Chiropractic + Naturopathic Doctor

Research Review Corner: December 2012

Shawn Thistle   

Features Research

When assessing and managing patients with low back pain (LBP), many chiropractors successfully utilize mechanically based manual interventions, including movement and spinal loading alteration strategies. 

Study Title: Can Altering Motions, Postures and Loads Provide Immediate Low Back Pain Relief? A Study of 4 Cases Investigating Spine Load, Posture and Stability

Authors: Ikeda DM & McGill SM


Publication Information: Spine 2012; 37(23): E1469-1475.

When assessing and managing patients with low back pain (LBP), many chiropractors successfully utilize mechanically based manual interventions, including movement and spinal loading alteration strategies.  

In theory, most LBP patients report movements or activities that aggravate (and arguably, may have originally initiated) their LBP. These can be specific motions, postures or external loads that can result in tissue irritation and pain. Some patients also exhibit patterns suggestive of “instability,” characterized by painful “instability catches” during movement (from flexion to neutral standing, for example). It is thought that this type of symptom is a manifestation of poor motor control – suboptimal muscle activation patterns in and around the lumbar spine during movement. Such changes, based on the current state of the literature, could be both causes and consequences of LBP. 

The flip side of this theory is that as clinicians, we may be able to identify exacerbating positions and tasks via provocative testing, tailoring treatment and rehabilitation interventions accordingly with a goal of reducing pain and further tissue insult. Corrective exercises are commonly used in such cases, often immediately reducing or eliminating pain in these patients.

Despite the widespread use of this approach, the mechanism behind how such interventions relieve pain is still largely unknown. Therefore, the aim of this four-patient case series was to examine whether changes in movement and muscle-activation patterns could alter spine stability and stiffness, joint loading, posture and movement. The authors proposed two hypotheses:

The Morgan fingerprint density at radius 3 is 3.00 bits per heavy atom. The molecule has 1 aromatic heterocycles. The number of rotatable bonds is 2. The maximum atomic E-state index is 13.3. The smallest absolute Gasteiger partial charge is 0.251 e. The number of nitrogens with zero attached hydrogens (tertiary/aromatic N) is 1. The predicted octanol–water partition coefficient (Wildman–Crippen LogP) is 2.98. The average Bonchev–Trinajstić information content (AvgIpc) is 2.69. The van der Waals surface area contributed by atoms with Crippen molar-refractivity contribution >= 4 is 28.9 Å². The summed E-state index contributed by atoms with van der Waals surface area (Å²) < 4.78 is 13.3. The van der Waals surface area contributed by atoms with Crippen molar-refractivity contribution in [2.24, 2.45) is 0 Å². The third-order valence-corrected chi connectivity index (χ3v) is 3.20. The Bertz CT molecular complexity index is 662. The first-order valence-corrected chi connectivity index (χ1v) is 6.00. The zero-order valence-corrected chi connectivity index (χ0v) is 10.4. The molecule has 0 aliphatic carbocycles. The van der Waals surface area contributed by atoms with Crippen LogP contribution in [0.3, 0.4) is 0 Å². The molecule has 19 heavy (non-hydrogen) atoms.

1. Coaching/cueing specific movement patterns would immediately alter reported pain in LBP; and (if this hypothesis is true)
  2. these changes would quantitatively change stability, joint loading and posture.

In three of the four subjects studied, there was a clinically significant reduction in pain, supporting the authors’ first hypothesis that altering movement and muscle-activation patterns can have an immediate impact on pain levels. But (this is the important part), there does not seem to be one common “critical” biomechanical variable that was dominant in producing the effect. This finding has two important implications: 1) patients are individuals – meaning what works for one person may not work for another. Customizing the movements and cues provided will help your patients obtain optimal pain relief; and 2) the biomechanical variables chosen here are sensitive to pain modulation, but they differ on the basis of the mechanism of pain. 

Overall, the interplay between spinal stiffness/stability and the forces related to pain elimination seems to be patient-specific. This is a crucial take-away from this case series, and implies that although provocative testing helps to identify possible interventions, the intervention needs to be specific to the individual patient to be most effective. 


This was a quantitative biomechanical case series involving four patients with LBP, who were selected for movement causing ‘catches’ of pain during daily activity. Each subject was assessed utilizing provocative testing to identify motions, postures and loads that exacerbated their pain – these tests have been described in detail in Dr. McGill’s textbook.1